E. S.: First of all, we never had management. The scene even in those days was geared more to who you knew and not how good your band was. We were every bit as good as any of the bands that appeared on Metal Massacre on other compilations. Sure Slayer was once on Metal Massacre and I am in no way saying we were ever better than them and maybe a few others. What I am saying is that there were many bands on these compilations who sucked but they had connections or money or kissed ass. Whatever the case may be.
We were poor, teenage kids from the hood of Boyle Heights and we were street and hardcore and spoke our minds and we never kissed ass or asked for favors. Sure we knew people but we never begged to be featured in anything unless they came to us and asked us to be a part of something. To us or should I say to me? I preferred the mutual respect and earning it with the music and nothing more. That is why we never made it to be quite honest with you. We just never had the representation to go to bat for us and to help payroll what we needed, NEVER! We spent every scarce penny we had into the band and did the best we could.
Unfortunately, history doesn’t remember the woulda, coulda, shoulda! Many bands released records during this time and most of them sucked balls. Sure the legends who came out during this time such as Sepultura, Dark Angel, Possessed, Kreator, Destruction, Exodus, Morbid Angel, Terrorizer etc… They deserved everything they got and we bow down to them all but there were some crappy bands also releasing records that never cut the mustard or measure up.
L. D.: In your opinion is the name of Necrophagia still in the fans’ minds?
E. S.: Absolutely. If I could get back together with the 3 other guys (of course that is no longer possible) but if I could we would come back with a great triumph. I would have loved to have gone head to head with Killjoy and his set and see who could rule the stage and see who really is the best Necro! That day however will never come and that is too bad. Too much time has passed and I am no longer interested in performing live. I am interested in recording and sending out some old obscure songs of mine and getting it out to the world, just for fun and I guess a little pride.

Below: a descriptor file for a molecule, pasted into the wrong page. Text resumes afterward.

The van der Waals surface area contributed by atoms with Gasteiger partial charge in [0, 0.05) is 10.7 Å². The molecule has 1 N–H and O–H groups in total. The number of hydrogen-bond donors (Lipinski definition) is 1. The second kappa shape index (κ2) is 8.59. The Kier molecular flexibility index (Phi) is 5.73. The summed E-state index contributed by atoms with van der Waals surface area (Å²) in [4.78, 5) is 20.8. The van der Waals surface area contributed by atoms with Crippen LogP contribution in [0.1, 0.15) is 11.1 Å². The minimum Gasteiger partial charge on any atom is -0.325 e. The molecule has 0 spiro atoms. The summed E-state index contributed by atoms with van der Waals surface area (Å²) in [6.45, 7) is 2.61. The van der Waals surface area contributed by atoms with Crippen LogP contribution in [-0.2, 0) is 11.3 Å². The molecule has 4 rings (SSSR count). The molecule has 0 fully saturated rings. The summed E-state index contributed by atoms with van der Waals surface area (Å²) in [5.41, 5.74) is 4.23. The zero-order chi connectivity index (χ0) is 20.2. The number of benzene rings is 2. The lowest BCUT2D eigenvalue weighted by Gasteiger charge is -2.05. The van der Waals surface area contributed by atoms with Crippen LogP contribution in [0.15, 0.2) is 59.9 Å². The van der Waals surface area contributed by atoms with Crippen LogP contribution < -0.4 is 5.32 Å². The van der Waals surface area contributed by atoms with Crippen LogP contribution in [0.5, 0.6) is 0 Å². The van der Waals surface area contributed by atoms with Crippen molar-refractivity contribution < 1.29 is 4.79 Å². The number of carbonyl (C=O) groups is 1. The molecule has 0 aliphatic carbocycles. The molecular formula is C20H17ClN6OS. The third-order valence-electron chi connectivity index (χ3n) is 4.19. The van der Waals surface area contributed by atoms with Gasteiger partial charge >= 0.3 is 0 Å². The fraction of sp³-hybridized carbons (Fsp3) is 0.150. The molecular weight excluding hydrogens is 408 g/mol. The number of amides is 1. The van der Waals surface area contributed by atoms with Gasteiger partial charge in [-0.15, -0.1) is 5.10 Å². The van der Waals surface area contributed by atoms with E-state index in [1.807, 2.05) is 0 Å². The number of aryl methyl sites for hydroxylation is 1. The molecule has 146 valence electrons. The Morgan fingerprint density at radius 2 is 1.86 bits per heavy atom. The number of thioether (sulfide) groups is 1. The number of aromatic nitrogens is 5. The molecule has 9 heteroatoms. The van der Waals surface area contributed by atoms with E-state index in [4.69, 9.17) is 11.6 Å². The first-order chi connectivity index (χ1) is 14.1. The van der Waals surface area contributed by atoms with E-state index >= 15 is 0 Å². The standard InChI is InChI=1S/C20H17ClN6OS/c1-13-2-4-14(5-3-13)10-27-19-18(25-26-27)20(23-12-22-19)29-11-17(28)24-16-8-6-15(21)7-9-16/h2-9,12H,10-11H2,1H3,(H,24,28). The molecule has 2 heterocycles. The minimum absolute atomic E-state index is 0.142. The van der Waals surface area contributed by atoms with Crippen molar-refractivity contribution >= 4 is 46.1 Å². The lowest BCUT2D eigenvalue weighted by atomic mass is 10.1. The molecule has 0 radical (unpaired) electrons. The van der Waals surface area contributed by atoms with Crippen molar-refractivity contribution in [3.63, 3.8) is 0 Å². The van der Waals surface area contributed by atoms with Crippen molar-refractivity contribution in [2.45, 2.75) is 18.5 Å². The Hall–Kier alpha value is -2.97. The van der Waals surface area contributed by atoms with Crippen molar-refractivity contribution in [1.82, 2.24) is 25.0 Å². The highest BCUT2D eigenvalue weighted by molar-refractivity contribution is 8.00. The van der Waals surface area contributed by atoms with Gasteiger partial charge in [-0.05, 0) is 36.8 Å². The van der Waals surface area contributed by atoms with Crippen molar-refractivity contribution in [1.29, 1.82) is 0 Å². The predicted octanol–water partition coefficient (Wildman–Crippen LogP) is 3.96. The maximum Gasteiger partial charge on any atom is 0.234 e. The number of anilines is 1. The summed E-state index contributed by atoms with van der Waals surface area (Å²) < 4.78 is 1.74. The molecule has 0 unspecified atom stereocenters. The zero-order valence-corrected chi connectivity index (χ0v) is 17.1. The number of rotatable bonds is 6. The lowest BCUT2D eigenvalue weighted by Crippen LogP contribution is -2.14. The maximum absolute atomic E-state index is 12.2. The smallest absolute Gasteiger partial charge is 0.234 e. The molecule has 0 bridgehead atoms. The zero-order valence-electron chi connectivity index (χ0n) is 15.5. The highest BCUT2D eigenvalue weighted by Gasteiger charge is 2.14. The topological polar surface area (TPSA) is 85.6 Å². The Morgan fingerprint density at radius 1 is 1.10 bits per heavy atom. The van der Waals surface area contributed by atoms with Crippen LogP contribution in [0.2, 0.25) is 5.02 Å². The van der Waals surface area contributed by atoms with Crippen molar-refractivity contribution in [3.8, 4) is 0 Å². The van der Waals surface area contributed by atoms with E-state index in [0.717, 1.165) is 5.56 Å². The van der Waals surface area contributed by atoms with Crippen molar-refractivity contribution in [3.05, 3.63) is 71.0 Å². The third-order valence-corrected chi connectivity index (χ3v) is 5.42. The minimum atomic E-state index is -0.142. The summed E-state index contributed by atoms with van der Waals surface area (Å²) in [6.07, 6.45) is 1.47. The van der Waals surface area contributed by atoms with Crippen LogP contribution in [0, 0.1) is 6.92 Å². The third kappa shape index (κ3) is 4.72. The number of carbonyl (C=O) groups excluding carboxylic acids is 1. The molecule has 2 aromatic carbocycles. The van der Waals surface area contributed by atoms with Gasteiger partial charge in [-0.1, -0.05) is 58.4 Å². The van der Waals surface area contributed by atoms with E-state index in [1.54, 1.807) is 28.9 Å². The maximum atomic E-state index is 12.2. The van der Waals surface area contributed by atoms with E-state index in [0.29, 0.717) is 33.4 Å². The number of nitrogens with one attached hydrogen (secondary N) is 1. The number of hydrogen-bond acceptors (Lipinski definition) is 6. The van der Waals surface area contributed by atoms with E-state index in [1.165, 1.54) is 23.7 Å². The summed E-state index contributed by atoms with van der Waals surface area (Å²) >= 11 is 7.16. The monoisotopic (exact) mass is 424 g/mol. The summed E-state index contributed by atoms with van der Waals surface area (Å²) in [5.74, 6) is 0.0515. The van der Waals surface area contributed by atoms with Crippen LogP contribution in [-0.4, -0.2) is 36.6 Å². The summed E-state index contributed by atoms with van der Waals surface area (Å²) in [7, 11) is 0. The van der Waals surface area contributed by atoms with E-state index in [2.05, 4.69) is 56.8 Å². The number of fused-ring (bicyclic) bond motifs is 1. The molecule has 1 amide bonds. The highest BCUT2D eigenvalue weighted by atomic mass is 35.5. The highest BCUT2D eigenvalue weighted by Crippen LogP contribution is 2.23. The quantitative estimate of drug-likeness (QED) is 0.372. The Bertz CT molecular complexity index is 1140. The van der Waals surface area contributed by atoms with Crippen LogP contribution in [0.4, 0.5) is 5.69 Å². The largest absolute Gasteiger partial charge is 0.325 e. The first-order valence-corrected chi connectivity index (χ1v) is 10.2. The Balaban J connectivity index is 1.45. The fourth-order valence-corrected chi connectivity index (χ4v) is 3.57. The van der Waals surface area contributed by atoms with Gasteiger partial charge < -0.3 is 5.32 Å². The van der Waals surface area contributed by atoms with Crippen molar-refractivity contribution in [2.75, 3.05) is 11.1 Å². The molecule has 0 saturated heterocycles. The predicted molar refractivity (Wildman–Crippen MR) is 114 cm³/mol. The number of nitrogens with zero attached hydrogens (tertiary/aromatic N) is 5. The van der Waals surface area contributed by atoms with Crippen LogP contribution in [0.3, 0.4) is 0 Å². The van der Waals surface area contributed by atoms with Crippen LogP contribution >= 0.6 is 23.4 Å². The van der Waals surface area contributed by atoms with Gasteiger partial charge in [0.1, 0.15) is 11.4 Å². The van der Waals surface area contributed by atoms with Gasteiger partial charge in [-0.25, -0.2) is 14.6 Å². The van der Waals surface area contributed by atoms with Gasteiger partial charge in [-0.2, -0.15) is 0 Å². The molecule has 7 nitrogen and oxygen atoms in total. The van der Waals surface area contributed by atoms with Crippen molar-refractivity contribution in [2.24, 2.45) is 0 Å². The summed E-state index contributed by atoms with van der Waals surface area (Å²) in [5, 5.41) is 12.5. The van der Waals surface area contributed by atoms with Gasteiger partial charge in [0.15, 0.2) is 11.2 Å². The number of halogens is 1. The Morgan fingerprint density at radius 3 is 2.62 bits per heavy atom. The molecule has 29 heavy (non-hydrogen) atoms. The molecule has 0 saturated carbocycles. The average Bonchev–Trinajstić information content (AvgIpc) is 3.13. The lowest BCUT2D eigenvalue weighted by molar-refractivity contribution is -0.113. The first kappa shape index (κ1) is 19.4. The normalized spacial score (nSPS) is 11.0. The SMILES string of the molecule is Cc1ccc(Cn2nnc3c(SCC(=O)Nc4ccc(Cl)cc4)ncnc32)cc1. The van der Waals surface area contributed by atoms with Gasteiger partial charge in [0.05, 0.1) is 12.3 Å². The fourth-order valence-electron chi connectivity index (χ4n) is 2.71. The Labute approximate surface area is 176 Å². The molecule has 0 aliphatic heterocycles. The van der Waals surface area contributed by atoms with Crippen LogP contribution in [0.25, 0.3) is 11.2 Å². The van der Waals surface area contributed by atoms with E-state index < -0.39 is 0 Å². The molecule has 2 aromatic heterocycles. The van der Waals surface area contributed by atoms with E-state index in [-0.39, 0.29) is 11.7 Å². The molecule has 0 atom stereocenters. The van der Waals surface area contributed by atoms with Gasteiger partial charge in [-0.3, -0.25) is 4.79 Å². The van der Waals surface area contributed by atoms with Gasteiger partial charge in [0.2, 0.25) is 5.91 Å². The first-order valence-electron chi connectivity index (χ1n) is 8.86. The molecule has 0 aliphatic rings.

L. D.: How about your early bandmates such as Willie Mims, Joey Alvarez, Jerry Battle etc. these days? Are you still friends and in touch with them?
E. S.: I am in touch with Willie but the other guys are dead to me now.
L. D.: Do you still follow what’s going on in the metal underground? How much did the scene develope/change compared to the 80’s?
E. S.: Sure I am. I even made a short comeback with my project band Nekroseizure. It was fun but the scene has really changed a lot and I no longer have interest in it. The 80’s were a time for ideas and risk taking and pioneering. Today, I think most of the older bands/old school bands to me, do it more for the love of it, like playing semi pro baseball over the weekend or shit like that. Like a weekend warrior. That is what I see anyway, my opinion and nothing more…
L. D.: Ed, thanks a lot for your answers! Anything to add, that I forgot to cover or to mention?
E. S.: Well, I definitely said a lot but I don’t regret a single word. It is my interpretation of what I lived and breathed. A time in my life when I believed I could conquer the world! We were just some guys from Boyle Heights who had some big dreams. Thank you for the platform, I appreciate your interest and I hope I gave an insight to the tumultuous times of the 1980’s when all hell broke loose.